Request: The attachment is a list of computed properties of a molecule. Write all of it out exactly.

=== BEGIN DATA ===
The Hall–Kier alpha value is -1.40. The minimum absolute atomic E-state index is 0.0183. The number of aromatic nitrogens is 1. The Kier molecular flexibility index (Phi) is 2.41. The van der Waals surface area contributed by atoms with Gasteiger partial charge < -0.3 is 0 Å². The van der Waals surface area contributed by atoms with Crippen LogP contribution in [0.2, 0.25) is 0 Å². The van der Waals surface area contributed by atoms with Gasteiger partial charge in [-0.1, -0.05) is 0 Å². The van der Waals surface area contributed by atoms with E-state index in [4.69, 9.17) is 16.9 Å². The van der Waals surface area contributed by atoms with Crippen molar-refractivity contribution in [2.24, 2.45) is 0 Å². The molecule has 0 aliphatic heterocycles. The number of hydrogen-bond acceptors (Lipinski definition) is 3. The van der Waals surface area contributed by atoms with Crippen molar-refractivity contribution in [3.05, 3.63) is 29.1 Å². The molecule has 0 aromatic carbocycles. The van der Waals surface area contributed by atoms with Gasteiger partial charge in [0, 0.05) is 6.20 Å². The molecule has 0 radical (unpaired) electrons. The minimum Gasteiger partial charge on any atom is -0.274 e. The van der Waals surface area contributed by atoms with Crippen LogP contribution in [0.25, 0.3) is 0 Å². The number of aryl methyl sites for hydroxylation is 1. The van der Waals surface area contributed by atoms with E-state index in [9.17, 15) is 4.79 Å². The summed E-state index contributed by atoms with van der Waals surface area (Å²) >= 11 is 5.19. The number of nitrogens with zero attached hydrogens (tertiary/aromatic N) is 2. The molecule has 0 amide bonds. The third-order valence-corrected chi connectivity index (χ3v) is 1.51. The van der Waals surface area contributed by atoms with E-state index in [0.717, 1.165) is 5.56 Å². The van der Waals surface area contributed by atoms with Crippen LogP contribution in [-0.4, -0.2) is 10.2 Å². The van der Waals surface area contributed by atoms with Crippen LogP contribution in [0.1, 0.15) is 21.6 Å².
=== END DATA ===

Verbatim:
The Hall–Kier alpha value is -1.40. The minimum absolute atomic E-state index is 0.0183. The number of aromatic nitrogens is 1. The Kier molecular flexibility index (Phi) is 2.41. The van der Waals surface area contributed by atoms with Gasteiger partial charge < -0.3 is 0 Å². The van der Waals surface area contributed by atoms with Crippen LogP contribution in [0.2, 0.25) is 0 Å². The van der Waals surface area contributed by atoms with Gasteiger partial charge in [-0.1, -0.05) is 0 Å². The van der Waals surface area contributed by atoms with E-state index in [4.69, 9.17) is 16.9 Å². The van der Waals surface area contributed by atoms with Crippen molar-refractivity contribution in [2.24, 2.45) is 0 Å². The molecule has 0 aliphatic heterocycles. The number of hydrogen-bond acceptors (Lipinski definition) is 3. The van der Waals surface area contributed by atoms with Crippen molar-refractivity contribution in [3.05, 3.63) is 29.1 Å². The molecule has 0 aromatic carbocycles. The van der Waals surface area contributed by atoms with Gasteiger partial charge in [0, 0.05) is 6.20 Å². The molecule has 0 radical (unpaired) electrons. The minimum Gasteiger partial charge on any atom is -0.274 e. The van der Waals surface area contributed by atoms with Crippen LogP contribution in [0.25, 0.3) is 0 Å². The number of aryl methyl sites for hydroxylation is 1. The van der Waals surface area contributed by atoms with E-state index in [9.17, 15) is 4.79 Å². The summed E-state index contributed by atoms with van der Waals surface area (Å²) >= 11 is 5.19. The number of nitrogens with zero attached hydrogens (tertiary/aromatic N) is 2. The molecule has 0 amide bonds. The third-order valence-corrected chi connectivity index (χ3v) is 1.51. The van der Waals surface area contributed by atoms with E-state index in [0.717, 1.165) is 5.56 Å². The van der Waals surface area contributed by atoms with Crippen LogP contribution in [-0.4, -0.2) is 10.2 Å². The van der Waals surface area contributed by atoms with Crippen LogP contribution in [0.1, 0.15) is 21.6 Å².